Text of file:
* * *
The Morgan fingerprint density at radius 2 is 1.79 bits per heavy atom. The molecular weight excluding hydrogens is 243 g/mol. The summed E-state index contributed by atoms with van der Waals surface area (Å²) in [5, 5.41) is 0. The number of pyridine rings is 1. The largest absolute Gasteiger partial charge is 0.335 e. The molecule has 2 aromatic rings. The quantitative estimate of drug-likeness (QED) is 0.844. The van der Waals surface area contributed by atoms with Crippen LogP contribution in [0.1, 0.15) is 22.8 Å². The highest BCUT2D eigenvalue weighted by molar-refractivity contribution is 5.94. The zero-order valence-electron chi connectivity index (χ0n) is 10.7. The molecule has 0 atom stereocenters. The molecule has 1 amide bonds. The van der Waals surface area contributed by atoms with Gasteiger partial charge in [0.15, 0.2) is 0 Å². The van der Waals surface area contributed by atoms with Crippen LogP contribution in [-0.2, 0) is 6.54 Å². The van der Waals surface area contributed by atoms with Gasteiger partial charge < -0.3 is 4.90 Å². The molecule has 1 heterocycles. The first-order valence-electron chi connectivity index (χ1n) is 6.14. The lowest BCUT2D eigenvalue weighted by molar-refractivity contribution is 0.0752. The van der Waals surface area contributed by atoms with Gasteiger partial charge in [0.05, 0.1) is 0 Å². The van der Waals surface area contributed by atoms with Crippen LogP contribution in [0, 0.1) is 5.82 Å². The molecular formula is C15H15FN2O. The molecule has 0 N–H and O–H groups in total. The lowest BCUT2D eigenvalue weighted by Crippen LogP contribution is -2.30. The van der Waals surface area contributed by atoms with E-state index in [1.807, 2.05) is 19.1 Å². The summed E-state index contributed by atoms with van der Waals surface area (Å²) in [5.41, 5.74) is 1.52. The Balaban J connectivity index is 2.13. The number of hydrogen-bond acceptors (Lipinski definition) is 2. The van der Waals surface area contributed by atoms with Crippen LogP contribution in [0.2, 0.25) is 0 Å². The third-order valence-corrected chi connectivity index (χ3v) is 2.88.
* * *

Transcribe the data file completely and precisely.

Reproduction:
The Morgan fingerprint density at radius 2 is 1.79 bits per heavy atom. The molecular weight excluding hydrogens is 243 g/mol. The summed E-state index contributed by atoms with van der Waals surface area (Å²) in [5, 5.41) is 0. The number of pyridine rings is 1. The largest absolute Gasteiger partial charge is 0.335 e. The molecule has 2 aromatic rings. The quantitative estimate of drug-likeness (QED) is 0.844. The van der Waals surface area contributed by atoms with Crippen LogP contribution in [0.1, 0.15) is 22.8 Å². The highest BCUT2D eigenvalue weighted by molar-refractivity contribution is 5.94. The zero-order valence-electron chi connectivity index (χ0n) is 10.7. The molecule has 0 atom stereocenters. The molecule has 1 amide bonds. The van der Waals surface area contributed by atoms with Gasteiger partial charge in [0.15, 0.2) is 0 Å². The van der Waals surface area contributed by atoms with Crippen LogP contribution in [-0.2, 0) is 6.54 Å². The van der Waals surface area contributed by atoms with Gasteiger partial charge < -0.3 is 4.90 Å². The molecule has 1 heterocycles. The first-order valence-electron chi connectivity index (χ1n) is 6.14. The lowest BCUT2D eigenvalue weighted by molar-refractivity contribution is 0.0752. The van der Waals surface area contributed by atoms with Gasteiger partial charge in [0.05, 0.1) is 0 Å². The van der Waals surface area contributed by atoms with Crippen LogP contribution in [0, 0.1) is 5.82 Å². The molecular formula is C15H15FN2O. The molecule has 0 N–H and O–H groups in total. The lowest BCUT2D eigenvalue weighted by Crippen LogP contribution is -2.30. The van der Waals surface area contributed by atoms with E-state index in [1.807, 2.05) is 19.1 Å². The summed E-state index contributed by atoms with van der Waals surface area (Å²) in [5.41, 5.74) is 1.52. The Balaban J connectivity index is 2.13. The number of hydrogen-bond acceptors (Lipinski definition) is 2. The van der Waals surface area contributed by atoms with Crippen LogP contribution in [0.2, 0.25) is 0 Å². The third-order valence-corrected chi connectivity index (χ3v) is 2.88.